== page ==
The Smithsonian Institution National Portrait Gallery has announced that it has commissioned official portraits of former U.S. President Barack Obama and First Lady Michelle Obama. At the end of a presidency, the museum and the White House commission official portraits of both the president and his spouse. Two sets of portraits are commissioned. One is in the White House; the other remains in the National Portrait Gallery.
The National Portrait Gallery began to commission presidents’ portraits with George H.W. Bush, who served as president from 1989 to 1993. The Washington D.C. gallery has the only complete collection of presidential portraits outside of the White House. The gallery honors more than presidents, however. There are paintings of artists, scientists, inventors, and activists who have had an impact on American culture.
Two artists will paint the Obamas’ portraits. Barack Obama chose the well-known artist Kehinde Wiley. Michelle Obama selected Baltimore-based artist Amy Sherald. The portraits will be unveiled in early 2018.
“The Portrait Gallery is absolutely delighted that Kehinde Wiley and Amy Sherald have agreed to create the official portraits of our former President and First Lady,” said Kim Sajet, director of the Gallery. “Both have achieved enormous success as artists, but even more, they make art that reflects the power and potential of portraiture in the 21st century.”
Old Paintings, New People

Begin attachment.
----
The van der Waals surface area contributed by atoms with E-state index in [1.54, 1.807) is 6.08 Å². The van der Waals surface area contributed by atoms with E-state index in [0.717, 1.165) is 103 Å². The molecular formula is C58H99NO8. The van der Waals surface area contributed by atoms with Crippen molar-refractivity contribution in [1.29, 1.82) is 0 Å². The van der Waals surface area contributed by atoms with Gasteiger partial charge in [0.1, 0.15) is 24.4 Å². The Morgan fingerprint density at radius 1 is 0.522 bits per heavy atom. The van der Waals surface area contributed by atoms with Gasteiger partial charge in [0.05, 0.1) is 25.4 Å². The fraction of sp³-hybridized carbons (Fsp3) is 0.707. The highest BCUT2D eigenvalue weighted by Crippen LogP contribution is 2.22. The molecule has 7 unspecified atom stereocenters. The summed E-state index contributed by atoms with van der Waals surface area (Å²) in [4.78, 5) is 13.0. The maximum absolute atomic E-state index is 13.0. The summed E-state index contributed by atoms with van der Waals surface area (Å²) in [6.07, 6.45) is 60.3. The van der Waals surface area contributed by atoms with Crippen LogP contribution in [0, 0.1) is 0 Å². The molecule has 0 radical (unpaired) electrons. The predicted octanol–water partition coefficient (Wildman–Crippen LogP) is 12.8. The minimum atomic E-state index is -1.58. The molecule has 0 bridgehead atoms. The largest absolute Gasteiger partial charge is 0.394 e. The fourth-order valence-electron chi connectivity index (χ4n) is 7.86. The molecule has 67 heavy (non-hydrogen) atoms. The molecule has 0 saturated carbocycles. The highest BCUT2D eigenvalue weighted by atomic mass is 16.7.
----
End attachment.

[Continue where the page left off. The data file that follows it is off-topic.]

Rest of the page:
Kehinde Wiley was born in Los Angeles, California, in 1977. He grew up on the South Central area of that city. When he was eleven years old, Wiley took art classes at a conservatory at California State University, Los Angeles. The next year, the 12-year-old artist attended a six-week art program in the Soviet Union.
Wiley attended the Los Angeles County High School for the Arts. After graduation, he went on to earn two degrees. In 1999, he earned a Bachelor of Fine Arts degree at the San Francisco Art Institute, then he earned a Master of Fine Arts degree from Yale University in 2001.
Wiley came to wider attention with a series of paintings called Passing/Posing. These paintings, created between 2001 and 2004, looked a lot like paintings by European artists from the time of the Renaissance. However, instead of heroes, leaders, or religious figures of the past, Wiley’s portraits featured young African American men from the present. Many of the subjects are not professional models but people Wiley met on the street. Instead of historical costumes, his subjects wore clothing influenced by hip-hop culture. His portrait of rapper LL Cool J currently appears at the National Portrait Gallery.